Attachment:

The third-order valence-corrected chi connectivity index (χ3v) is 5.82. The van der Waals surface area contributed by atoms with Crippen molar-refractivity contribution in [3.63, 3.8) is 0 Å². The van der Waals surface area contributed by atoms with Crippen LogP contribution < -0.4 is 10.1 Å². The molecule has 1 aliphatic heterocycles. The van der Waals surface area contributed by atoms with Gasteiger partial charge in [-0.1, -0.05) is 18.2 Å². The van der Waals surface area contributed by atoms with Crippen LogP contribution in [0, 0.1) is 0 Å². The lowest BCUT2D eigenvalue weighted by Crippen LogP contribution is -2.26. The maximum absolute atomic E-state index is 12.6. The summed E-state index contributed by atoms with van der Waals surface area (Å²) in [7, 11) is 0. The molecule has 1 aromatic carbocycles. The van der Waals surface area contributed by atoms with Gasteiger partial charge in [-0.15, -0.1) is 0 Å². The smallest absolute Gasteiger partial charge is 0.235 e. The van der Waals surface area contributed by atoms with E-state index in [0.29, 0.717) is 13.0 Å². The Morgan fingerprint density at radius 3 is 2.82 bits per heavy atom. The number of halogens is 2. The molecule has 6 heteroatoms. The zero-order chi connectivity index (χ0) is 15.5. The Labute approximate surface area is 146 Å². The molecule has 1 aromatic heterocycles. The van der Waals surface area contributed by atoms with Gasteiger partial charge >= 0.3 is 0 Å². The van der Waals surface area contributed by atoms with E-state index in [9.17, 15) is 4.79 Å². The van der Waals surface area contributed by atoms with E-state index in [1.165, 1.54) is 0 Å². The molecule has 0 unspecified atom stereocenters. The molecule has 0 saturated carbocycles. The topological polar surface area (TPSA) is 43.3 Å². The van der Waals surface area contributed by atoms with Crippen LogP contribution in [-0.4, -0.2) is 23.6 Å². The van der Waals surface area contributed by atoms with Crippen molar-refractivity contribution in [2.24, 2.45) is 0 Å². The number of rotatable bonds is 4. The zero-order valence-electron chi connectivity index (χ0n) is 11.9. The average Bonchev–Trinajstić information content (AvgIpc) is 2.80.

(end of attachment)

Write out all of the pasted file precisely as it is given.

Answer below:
The third-order valence-corrected chi connectivity index (χ3v) is 5.82. The van der Waals surface area contributed by atoms with Crippen molar-refractivity contribution in [3.63, 3.8) is 0 Å². The van der Waals surface area contributed by atoms with Crippen LogP contribution < -0.4 is 10.1 Å². The molecule has 1 aliphatic heterocycles. The van der Waals surface area contributed by atoms with Gasteiger partial charge in [-0.1, -0.05) is 18.2 Å². The van der Waals surface area contributed by atoms with Crippen LogP contribution in [0, 0.1) is 0 Å². The lowest BCUT2D eigenvalue weighted by Crippen LogP contribution is -2.26. The maximum absolute atomic E-state index is 12.6. The summed E-state index contributed by atoms with van der Waals surface area (Å²) in [7, 11) is 0. The molecule has 1 aromatic carbocycles. The van der Waals surface area contributed by atoms with Gasteiger partial charge in [-0.15, -0.1) is 0 Å². The smallest absolute Gasteiger partial charge is 0.235 e. The van der Waals surface area contributed by atoms with E-state index in [0.29, 0.717) is 13.0 Å². The Morgan fingerprint density at radius 3 is 2.82 bits per heavy atom. The number of halogens is 2. The molecule has 6 heteroatoms. The zero-order chi connectivity index (χ0) is 15.5. The Labute approximate surface area is 146 Å². The molecule has 1 aromatic heterocycles. The van der Waals surface area contributed by atoms with Gasteiger partial charge >= 0.3 is 0 Å². The van der Waals surface area contributed by atoms with E-state index in [9.17, 15) is 4.79 Å². The van der Waals surface area contributed by atoms with E-state index in [1.165, 1.54) is 0 Å². The molecule has 0 unspecified atom stereocenters. The molecule has 0 saturated carbocycles. The topological polar surface area (TPSA) is 43.3 Å². The van der Waals surface area contributed by atoms with Crippen LogP contribution in [-0.4, -0.2) is 23.6 Å². The van der Waals surface area contributed by atoms with Crippen molar-refractivity contribution in [2.24, 2.45) is 0 Å². The number of rotatable bonds is 4. The zero-order valence-electron chi connectivity index (χ0n) is 11.9. The average Bonchev–Trinajstić information content (AvgIpc) is 2.80.